Leonard Cohen passed away about eight hours before I sat down to write this piece. I should be depressed because he was greatly influential on my life, so much so that my son, my only child, is named after him. His passing hurts, to be sure, and I am not one who usually feels hard hit by the passing of celebrities, even those who rank among my favorites. Part of me, however, chooses to celebrate rather than to be overcome by grief. Leonard Cohen’s body of work touched so many people around the world and brought them so much happiness, and I want to focus here on the fact that, although the world is worse without Leonard Cohen in it, it is so much better for what he gave us during his 82 years here.

    Cohen’s songs, poems, and novels have often been mistaken by casual listeners and readers to be exercises that wallowed in despair. This is far from the truth, though, as Cohen flavored his material with a dark, wry humor — not always, but certainly often — and some of his work is nothing short of celebratory and joyous. The humor may not jump out immediately at new listeners or readers, but it is there for them to discover, the way that so many thousands and thousands of Leonard Cohen fans like me have done. At the time, some friends found Cohen’s work to be as deeply affecting as I did, while others loved to make good-natured fun of it as they tried to get my goat. Cohen’s unique approach was summed up in the “Nasty” episode of the classic British comedy television series The Young Ones when one of the characters, in fear of becoming undead, states, “He’s gonna get us and turn us all into vampires! And we’ll all be dead and yet still alive! Like Leonard Cohen!”


    I first learned about Leonard Cohen in the early 1980s. Some of my favorite bands and singers at the time, such as Echo and the Bunnymen, The Smiths, The Sisters of Mercy (who took their name after one of his songs), and Nick Cave mentioned him often in their interviews. I worked at a record store in Sacramento, California, when his latest album at that time, Various Positions (1984), was newly released. As the opening notes and back-up vocals on “Dance Me to the End of Love” played, I knew something magical was happening, and when his deep voice and unusual vocal stylings kicked in, I was hooked. I bought his back catalog as quickly as I could. I then found his two novels and some of his poetry collections at used book shops in Sacramento and San Francisco.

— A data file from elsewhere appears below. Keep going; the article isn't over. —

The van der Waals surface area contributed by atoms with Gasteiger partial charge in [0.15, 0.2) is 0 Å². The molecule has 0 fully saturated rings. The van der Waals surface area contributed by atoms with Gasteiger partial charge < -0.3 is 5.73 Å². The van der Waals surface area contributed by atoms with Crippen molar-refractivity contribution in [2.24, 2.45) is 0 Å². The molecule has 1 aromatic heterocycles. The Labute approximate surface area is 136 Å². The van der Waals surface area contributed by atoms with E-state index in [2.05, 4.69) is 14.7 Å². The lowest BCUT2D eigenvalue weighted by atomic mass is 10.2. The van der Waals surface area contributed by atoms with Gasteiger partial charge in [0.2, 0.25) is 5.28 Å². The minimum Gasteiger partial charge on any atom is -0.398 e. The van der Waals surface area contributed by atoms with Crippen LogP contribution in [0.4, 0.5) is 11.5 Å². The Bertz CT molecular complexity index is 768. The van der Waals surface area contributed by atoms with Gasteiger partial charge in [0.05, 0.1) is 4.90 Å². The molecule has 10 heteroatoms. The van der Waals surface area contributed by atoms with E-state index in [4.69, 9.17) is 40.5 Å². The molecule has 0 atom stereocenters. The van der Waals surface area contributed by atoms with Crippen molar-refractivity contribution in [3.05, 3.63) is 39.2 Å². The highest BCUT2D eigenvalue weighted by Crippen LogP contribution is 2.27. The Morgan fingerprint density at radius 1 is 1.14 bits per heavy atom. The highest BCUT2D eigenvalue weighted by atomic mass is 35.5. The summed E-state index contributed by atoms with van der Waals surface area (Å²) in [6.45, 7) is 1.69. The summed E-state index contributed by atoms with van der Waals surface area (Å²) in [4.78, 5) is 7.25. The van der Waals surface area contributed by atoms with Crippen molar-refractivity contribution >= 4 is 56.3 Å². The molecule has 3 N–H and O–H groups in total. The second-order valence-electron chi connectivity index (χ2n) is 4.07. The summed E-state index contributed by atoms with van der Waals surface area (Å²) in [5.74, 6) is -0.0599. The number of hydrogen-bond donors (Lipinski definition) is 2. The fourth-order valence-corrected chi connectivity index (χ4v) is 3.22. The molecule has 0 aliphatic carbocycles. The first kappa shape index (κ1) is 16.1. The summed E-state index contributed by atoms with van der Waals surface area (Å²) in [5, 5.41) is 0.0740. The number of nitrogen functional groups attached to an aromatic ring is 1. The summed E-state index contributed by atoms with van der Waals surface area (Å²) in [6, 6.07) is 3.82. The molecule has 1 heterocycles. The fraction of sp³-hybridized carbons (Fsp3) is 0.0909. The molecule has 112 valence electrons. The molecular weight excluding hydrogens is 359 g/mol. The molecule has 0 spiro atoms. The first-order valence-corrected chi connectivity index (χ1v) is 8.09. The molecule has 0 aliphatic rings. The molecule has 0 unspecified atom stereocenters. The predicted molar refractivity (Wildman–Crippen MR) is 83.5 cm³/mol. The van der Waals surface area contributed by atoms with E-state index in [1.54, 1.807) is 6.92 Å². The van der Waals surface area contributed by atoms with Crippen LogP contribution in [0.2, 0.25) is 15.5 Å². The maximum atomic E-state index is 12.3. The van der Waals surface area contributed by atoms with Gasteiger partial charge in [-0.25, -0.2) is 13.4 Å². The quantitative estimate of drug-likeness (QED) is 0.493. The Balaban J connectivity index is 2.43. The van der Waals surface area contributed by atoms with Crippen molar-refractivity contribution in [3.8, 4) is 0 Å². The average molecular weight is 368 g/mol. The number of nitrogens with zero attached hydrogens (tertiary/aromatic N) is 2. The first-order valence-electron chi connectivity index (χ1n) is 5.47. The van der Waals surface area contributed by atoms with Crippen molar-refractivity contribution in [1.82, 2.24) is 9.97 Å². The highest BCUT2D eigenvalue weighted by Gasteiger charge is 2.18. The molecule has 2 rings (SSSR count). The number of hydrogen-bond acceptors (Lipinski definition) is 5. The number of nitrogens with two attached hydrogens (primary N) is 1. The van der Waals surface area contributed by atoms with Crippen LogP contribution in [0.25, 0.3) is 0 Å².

Leonard Cohen and his work inspired me to apply to graduate school at San Francisco State University’s Creative Writing department. A poem that I wrote about him was part of my body of work required for graduation, and I gave my first class lecture about his novels and poems.

    I was fortunate enough to see him twice on his tour for the album I’m Your Man. In October 1988, in front of San Francisco’s Fillmore theater, I was lucky enough to meet him after he stepped off his tour bus. He walked right over to greet the five of us who were in line waiting for the doors to open several hours later so we could get front row seats. Hoping that something like this might happen, I had brought along a copy of his first novel, The Favorite Game, and he signed it for me. I told him how important he and his poetry, novels, and songs were to me, and in that deep voice of his, he replied, “Thank you so much for your kind, gracious words” and shook my hand. He spoke in conversation exactly the same way he did on stage and in interviews. The only memory about Leonard Cohen performances that makes me happier than that one is that my son saw him in concert on more than one occasion, too. My son Cohen called me in South Korea, where I had been living and working for two years at the time, from Portland’s Rose Garden on December 8, 2010 (the first time Leonard played there) as he waited for the concert to start. I got to hear the moment that the lights went down and the crowd responding accordingly. Thanks to my son, although I was half a world away at the time, I felt a bond as if he and I were there together, preparing for the show to start.